The study presents the characteristics of “trust economy” based on the findings of interviews conducted among countryside small entrepreneurs. There are three aspects of the issue of trust discussed: The use of written records in entrepreneurial contracts, the interdepedency of networks and trust, and the attitude of small entrepreneurs towards banks. Even the written contract does not provide guarantee for the case when the business partner should violate a contract in an economic situation considered as uncertain. They do not trust the administration of justice and/or regard it as low efficiency organizations. The entrepreneurs who know each other very well and belong to the same network are the members of social relations defined by Coleman as closed social structure. Inside that entrepreneurial circle where members are within social sight, giving on credit and money lending is general practice and the agreement on that is often only verbal. The attitude of this group towards banks is negative. The exploitation of social organizations for different from there original function can turn out to be a success or can be a failure. The example for the success is the business based on the trust relationship within the church. On the other hand the effort to exploitation is a failure when in an organization there are too many members with the primary ambition of exploitation. This will not make possible the spontaneous, “organic” way of production of trust.
Background and aims
Despite promising findings indicating the therapeutic potential of psychedelic experience across a variety of domains, the mechanisms and factors affecting its efficacy remain unclear. The present paper explores this by focusing on two psychedelic states which have been suggested as therapeutically significant in past literature: ego-dissolution and connectedness. The aim of the study is to investigate the impact of ego-dissolution and connectedness on the therapeutic effects of the psychedelic experience.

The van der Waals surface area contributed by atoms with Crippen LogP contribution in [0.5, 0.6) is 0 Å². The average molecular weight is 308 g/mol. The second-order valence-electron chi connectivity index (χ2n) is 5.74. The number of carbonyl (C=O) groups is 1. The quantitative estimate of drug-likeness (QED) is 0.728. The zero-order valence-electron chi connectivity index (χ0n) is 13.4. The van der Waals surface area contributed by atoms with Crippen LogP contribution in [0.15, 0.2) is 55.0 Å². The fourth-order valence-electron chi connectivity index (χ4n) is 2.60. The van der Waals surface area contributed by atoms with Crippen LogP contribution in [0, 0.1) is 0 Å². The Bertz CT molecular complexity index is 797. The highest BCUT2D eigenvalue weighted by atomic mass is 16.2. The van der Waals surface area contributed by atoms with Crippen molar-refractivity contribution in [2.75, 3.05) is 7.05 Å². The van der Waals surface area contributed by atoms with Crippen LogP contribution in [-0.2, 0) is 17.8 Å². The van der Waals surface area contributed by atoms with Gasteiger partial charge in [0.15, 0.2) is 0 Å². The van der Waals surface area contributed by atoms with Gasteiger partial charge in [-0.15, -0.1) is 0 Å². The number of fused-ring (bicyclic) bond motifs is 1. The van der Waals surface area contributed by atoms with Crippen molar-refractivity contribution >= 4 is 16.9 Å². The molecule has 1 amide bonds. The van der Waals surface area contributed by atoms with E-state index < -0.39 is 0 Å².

The investigation was carried out as a mixed methods systematic review, with the data from four databases analysed thematically and results presented through narrative synthesis.
The analysis and synthesis of findings from 15 unique studies (n = 2,182) indicated that both ego-dissolution and connectedness are associated with a higher chance of improvement following a psychedelic experience. However, there seem to be differences in the way the two experiences affect individuals psychologically. Ego-dissolution appears to trigger psychological change but does not typically exceed the psychedelic experience in its duration, while connectedness can be more sustained and is associated with several positive, potentially therapeutic feelings.
Moreover, the findings of this review have implications for further theory-building about the mechanisms which enable therapeutic effects in psychedelic experience. This in turn might lead to improved models for psychedelic therapy practice. Emphasis on ego-dissolution during the preparation phase and on connectedness during integration is one suggestion presented here, alongside overarching implications for the mental health debate and general practice.